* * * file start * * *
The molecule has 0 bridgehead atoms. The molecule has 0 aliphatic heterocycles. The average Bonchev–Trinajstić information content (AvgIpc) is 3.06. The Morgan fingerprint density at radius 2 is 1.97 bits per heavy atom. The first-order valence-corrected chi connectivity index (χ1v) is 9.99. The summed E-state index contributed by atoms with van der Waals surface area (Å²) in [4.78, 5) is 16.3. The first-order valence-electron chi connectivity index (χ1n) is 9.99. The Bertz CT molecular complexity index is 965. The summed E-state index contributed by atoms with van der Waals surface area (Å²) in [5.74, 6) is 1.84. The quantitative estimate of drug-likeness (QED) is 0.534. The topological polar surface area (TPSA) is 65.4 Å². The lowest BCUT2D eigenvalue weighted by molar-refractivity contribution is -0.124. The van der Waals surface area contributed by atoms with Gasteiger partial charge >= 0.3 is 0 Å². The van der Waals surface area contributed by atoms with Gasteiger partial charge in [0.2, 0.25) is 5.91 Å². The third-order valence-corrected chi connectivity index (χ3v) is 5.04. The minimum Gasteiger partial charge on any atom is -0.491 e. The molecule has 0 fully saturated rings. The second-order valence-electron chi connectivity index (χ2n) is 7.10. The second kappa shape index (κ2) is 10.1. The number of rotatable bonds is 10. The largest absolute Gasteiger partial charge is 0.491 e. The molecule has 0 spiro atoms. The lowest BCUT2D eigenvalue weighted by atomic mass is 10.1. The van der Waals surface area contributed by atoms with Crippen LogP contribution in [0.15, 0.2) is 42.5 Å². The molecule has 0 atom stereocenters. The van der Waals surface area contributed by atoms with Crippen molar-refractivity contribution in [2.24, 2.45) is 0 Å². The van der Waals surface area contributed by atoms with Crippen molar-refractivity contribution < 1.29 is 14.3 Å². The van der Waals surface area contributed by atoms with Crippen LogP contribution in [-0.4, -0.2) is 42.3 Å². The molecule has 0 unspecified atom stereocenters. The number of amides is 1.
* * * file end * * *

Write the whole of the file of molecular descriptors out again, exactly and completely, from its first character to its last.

The molecule has 0 bridgehead atoms. The molecule has 0 aliphatic heterocycles. The average Bonchev–Trinajstić information content (AvgIpc) is 3.06. The Morgan fingerprint density at radius 2 is 1.97 bits per heavy atom. The first-order valence-corrected chi connectivity index (χ1v) is 9.99. The summed E-state index contributed by atoms with van der Waals surface area (Å²) in [4.78, 5) is 16.3. The first-order valence-electron chi connectivity index (χ1n) is 9.99. The Bertz CT molecular complexity index is 965. The summed E-state index contributed by atoms with van der Waals surface area (Å²) in [5.74, 6) is 1.84. The quantitative estimate of drug-likeness (QED) is 0.534. The topological polar surface area (TPSA) is 65.4 Å². The lowest BCUT2D eigenvalue weighted by molar-refractivity contribution is -0.124. The van der Waals surface area contributed by atoms with Gasteiger partial charge >= 0.3 is 0 Å². The van der Waals surface area contributed by atoms with Gasteiger partial charge in [0.2, 0.25) is 5.91 Å². The third-order valence-corrected chi connectivity index (χ3v) is 5.04. The minimum Gasteiger partial charge on any atom is -0.491 e. The molecule has 0 fully saturated rings. The second-order valence-electron chi connectivity index (χ2n) is 7.10. The second kappa shape index (κ2) is 10.1. The number of rotatable bonds is 10. The largest absolute Gasteiger partial charge is 0.491 e. The molecule has 0 spiro atoms. The lowest BCUT2D eigenvalue weighted by atomic mass is 10.1. The van der Waals surface area contributed by atoms with Crippen LogP contribution in [0.15, 0.2) is 42.5 Å². The molecule has 0 atom stereocenters. The van der Waals surface area contributed by atoms with Crippen molar-refractivity contribution in [2.24, 2.45) is 0 Å². The van der Waals surface area contributed by atoms with Crippen molar-refractivity contribution < 1.29 is 14.3 Å². The van der Waals surface area contributed by atoms with Crippen LogP contribution in [-0.4, -0.2) is 42.3 Å². The molecule has 0 unspecified atom stereocenters. The number of amides is 1.